Pub­lic Fi­nances

Dr Busut­til slammed the gov­ern­ment for the high level of pub­lic sec­tor work­ers. He ad­dressed Labour Party claims that the PN wants to sack pub­lic sec­tor work­ers, by say­ing that the PN ac­tu­ally would not em­ploy new pub­lic sec­tor work­ers once a num­ber of ex­ist­ing ones re­tired.

He said that the Labour Party (PL) is now re­cy­cling its scare­mon­ger­ing by high­light­ing that it made the same claim back in April 1987.

He cau­tioned against the low cap­i­tal spend­ing - mean­ing that the gov­ern­ment is ready to spend money on re­cur­ring ex­penses, but it is not in­ter­ested in longterm in­vest­ment.

Turn­ing to the cre­ation of new eco­nomic sec­tors, Dr Busut­til openly crit­i­cised Econ­omy Min­is­ter Chris Car­dona for not car­ry­ing out the nec­es­sary work in this re­gard.

He drew com­par­i­son from the in­vest­ment in FINTECH - Fi­nan­cial Tech­nol­ogy - that is hap­pen­ing in France and the buzz this is cre­ated. He ques­tions why Dr Car­dona is not do­ing some­thing along those lines.

On the state of fi­nan­cial ser­vices in Malta, Dr Busut­til an­nounced that he has con­crete in­for­ma­tion that a num­ber of com­pa­nies have al­ready closed up shop in Malta due to the Panama Pa­pers scan­dal.

He slammed Dr Mus­cat for an­nounc­ing a dis­cus­sion on the min­i­mum wage of Malta, when he had a per­fect op­por­tu­nity to share his ideas on the mat­ter in the 2017 bud­get.

Dr Busut­til then slammed Dr Mus­cat for giv­ing a €360 mil­lion guar­an­tee of tax pay­ers’ money for a “new power sta­tion we do not need”.

“Stop and think about what an eco­nomic trans­for­ma­tion we could have had if in­stead of giv­ing a €360 mil­lion guar­an­tee for a power sta­tion we do not need, imag­ine the Prime Min­is­ter guar­an­teed €100,000 to start-ups. We would have man­aged to kick-off 3,600 start-ups in Malta,” he said.

On the chal­lenged faced by small shop-own­ers and the self­em­ployed, Dr Busut­til an­nounced that the PN will be re­leas­ing a doc­u­ment that will show­case its ideas for the sec­tor.

He made note of the lack of men­tion of Al­i­talia and Air Malta, where a strate­gic agree­ment be­tween the two where the for­mer would buy a mi­nor­ity stake in the na­tional car­rier.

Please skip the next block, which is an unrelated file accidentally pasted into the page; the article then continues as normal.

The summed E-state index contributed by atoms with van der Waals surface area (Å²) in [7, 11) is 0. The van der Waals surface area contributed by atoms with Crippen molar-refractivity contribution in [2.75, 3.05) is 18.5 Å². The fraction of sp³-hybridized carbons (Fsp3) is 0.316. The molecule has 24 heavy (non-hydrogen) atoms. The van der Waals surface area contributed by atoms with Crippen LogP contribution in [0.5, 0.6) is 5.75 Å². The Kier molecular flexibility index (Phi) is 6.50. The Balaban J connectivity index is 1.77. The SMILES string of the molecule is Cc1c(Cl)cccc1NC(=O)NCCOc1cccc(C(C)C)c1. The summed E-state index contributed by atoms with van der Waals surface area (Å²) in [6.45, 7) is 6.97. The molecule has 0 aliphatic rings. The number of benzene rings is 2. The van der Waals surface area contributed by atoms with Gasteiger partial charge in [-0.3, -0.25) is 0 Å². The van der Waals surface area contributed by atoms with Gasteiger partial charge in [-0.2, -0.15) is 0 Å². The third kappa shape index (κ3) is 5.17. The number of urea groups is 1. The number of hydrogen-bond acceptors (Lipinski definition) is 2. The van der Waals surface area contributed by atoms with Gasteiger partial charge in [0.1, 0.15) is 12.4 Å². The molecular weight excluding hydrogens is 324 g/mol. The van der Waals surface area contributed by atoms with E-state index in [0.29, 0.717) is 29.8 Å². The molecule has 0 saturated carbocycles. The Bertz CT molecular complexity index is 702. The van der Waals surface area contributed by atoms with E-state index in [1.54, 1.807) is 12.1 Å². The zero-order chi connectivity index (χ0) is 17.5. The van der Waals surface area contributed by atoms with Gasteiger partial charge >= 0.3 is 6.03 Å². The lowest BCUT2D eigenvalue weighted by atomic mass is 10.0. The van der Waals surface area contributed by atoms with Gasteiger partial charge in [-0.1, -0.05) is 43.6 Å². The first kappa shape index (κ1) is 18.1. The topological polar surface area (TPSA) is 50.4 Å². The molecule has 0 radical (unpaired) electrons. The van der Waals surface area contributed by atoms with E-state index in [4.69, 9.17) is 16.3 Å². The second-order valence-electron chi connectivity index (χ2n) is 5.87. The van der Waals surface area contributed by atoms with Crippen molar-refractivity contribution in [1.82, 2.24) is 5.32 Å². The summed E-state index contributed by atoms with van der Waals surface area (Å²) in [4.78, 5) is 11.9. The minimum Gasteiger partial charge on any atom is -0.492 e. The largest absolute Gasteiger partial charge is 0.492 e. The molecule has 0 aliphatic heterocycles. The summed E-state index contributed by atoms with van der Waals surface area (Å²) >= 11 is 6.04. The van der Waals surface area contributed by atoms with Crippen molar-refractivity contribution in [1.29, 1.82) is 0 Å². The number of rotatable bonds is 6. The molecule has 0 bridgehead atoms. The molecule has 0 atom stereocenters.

“Dr Mus­cat man­aged to give more at­ten­tion to Comino in this year’s bud­get then it did to the na­tional car­rier,” he said.

On the price of elec­tric­ity, Dr Busut­til said that the gov­ern­ment choos­ing not to re­duce util­ity bills is the big­gest dis­ap­point­ment.

He spoke of the BWSC power sta­tion, us­ing Heavy Fuel Oil, by say­ing it is not in fact a “cancer fac­tory,” so much so that he sold the sta­tion to the Chi­nese com­pany Shang­hai Elec­tric.

He also high­lighted how the in­ter­con­nec­tor, brought in by the pre­vi­ous gov­ern­ment, does not pol­lute in any way, shape or form.

Turn­ing to the Prime Min­is­ter’s ar­gu­ment that he has not re­duced elec­tric­ity prices in case the price of oil spikes, Dr Busut­til said that prices have been con­sis­tently been low over the past two years so enough money should have been made to keep prices sta­ble should the in­ter­na­tional price of oil spike.

“The con­tra­dic­tion is here, when the in­ter­na­tional price of oil was USD120, Dr Mus­cat wanted the prices of elec­tric­ity, petrol and diesel to go down. Now, with the price of oil be­ing low USD50, the Prime Min­is­ter does not want to lower them.”

Com­par­ing the in­ter­con­nec­tor and Elec­tro­gas, Dr Busut­til made note of how €138 mil­lion was saved over two years through the com­bined use of both.

“When we start buy­ing elec­tric­ity from Elec­tro­gas, we will be spend­ing €180 mil­lion this per year. If we bought the same elec­tric­ity from the in­ter­con­nec­tor, we would spend €85 mil­lion. The dif­fer­ence is €95 mil­lion.

“In view of this, an ob­vi­ous ques­tion is raised: why are we buy­ing all the elec­tric­ity pro­duced by Elec­tro­gas and stop the use of the in­ter­con­nec­tor, when it clearly makes more sense to con­tinue us­ing the in­ter­con­nec­tor? This makes no sense. This is why sus­pi­cions of cor­rup­tion are raised,” he said.


Dr Busut­til praised the gov­ern­ment for re­mov­ing the in­come tax on pen­sions and re­view­ing the tax on div­i­dends. He said these were two PN pro­pos­als and is happy to see the gov­ern­ment tak­ing them up. ”How­ever much more needs to be done when ob­serv­ing the in­crease in poverty within the el­derly.”


“The courts have made un­con­sti­tu­tional the fa­mous 1979 rent­laws. This means that all those el­derly per­sons who rent a home un­der the 1979 rent laws now fear that they will be pushed out on the street with­out a roof over their head. This af­fects a lot of peo­ple, but mainly the el­derly. While we must ac­knowl­edge the rights of the owner, some­thing must be done to help these peo­ple,” said Dr Busut­til.

He also pro­posed a mea­sure that would in­cen­tivise the pri­vate sec­tor to charge “rea­son­able” rental prices for those low-in­come earn­ers by charg­ing them low rates of tax.

A bet­ter qual­ity of life

Dr Busut­til ques­tioned what is be­ing done about the high rate of stu­dents that are leav­ing school early and not train­ing, or the num­ber of stu­dents who leave school with­out learn­ing to read or write.

He cau­tioned that it is these peo­ple that are at risk of poverty fur­ther down the line, be­cause they are likely to be kept on min­i­mum wages.

An in­ter­na­tional call for ex­pres­sion was made in or­der for the Im­tarfa hospi­tal to be made into a school. “This is very in­ter­est­ing. So, I think to my­self, if, for a project they are is­su­ing an in­ter­na­tional call for ex­pres­sion, for the univer­sity project where the gov­ern­ment gave them (Sadeen Group) a his­toric build­ing in Cot­ton­era and a vir­gin piece of land in Zon­qor, why was no in­ter­na­tional call for ex­pres­sion also is­sued?” he said.